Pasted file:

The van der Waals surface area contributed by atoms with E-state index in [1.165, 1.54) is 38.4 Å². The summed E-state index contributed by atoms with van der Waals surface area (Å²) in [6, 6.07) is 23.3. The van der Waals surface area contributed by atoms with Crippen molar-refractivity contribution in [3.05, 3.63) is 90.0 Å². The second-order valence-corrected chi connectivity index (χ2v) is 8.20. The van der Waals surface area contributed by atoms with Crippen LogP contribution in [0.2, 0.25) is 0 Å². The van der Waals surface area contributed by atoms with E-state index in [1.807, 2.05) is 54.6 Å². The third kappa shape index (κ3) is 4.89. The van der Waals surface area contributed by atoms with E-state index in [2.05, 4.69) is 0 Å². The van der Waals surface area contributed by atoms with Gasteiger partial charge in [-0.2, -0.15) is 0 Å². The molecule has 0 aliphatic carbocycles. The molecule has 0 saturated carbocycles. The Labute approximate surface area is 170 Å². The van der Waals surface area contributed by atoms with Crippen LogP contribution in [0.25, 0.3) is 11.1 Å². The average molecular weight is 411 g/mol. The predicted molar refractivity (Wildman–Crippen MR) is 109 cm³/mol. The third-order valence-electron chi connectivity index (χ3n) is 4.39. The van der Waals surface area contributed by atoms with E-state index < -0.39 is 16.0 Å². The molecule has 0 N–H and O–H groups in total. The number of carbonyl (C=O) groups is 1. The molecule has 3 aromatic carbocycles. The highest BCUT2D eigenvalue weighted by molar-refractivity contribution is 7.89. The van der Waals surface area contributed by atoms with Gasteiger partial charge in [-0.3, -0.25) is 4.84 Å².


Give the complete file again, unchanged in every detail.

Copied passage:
The van der Waals surface area contributed by atoms with E-state index in [1.165, 1.54) is 38.4 Å². The summed E-state index contributed by atoms with van der Waals surface area (Å²) in [6, 6.07) is 23.3. The van der Waals surface area contributed by atoms with Crippen molar-refractivity contribution in [3.05, 3.63) is 90.0 Å². The second-order valence-corrected chi connectivity index (χ2v) is 8.20. The van der Waals surface area contributed by atoms with Crippen LogP contribution in [0.2, 0.25) is 0 Å². The van der Waals surface area contributed by atoms with E-state index in [1.807, 2.05) is 54.6 Å². The third kappa shape index (κ3) is 4.89. The van der Waals surface area contributed by atoms with E-state index in [2.05, 4.69) is 0 Å². The van der Waals surface area contributed by atoms with Gasteiger partial charge in [-0.2, -0.15) is 0 Å². The molecule has 0 aliphatic carbocycles. The molecule has 0 saturated carbocycles. The Labute approximate surface area is 170 Å². The van der Waals surface area contributed by atoms with Crippen LogP contribution in [0.25, 0.3) is 11.1 Å². The average molecular weight is 411 g/mol. The predicted molar refractivity (Wildman–Crippen MR) is 109 cm³/mol. The third-order valence-electron chi connectivity index (χ3n) is 4.39. The van der Waals surface area contributed by atoms with E-state index < -0.39 is 16.0 Å². The molecule has 0 N–H and O–H groups in total. The number of carbonyl (C=O) groups is 1. The molecule has 3 aromatic carbocycles. The highest BCUT2D eigenvalue weighted by molar-refractivity contribution is 7.89. The van der Waals surface area contributed by atoms with Gasteiger partial charge in [-0.3, -0.25) is 4.84 Å².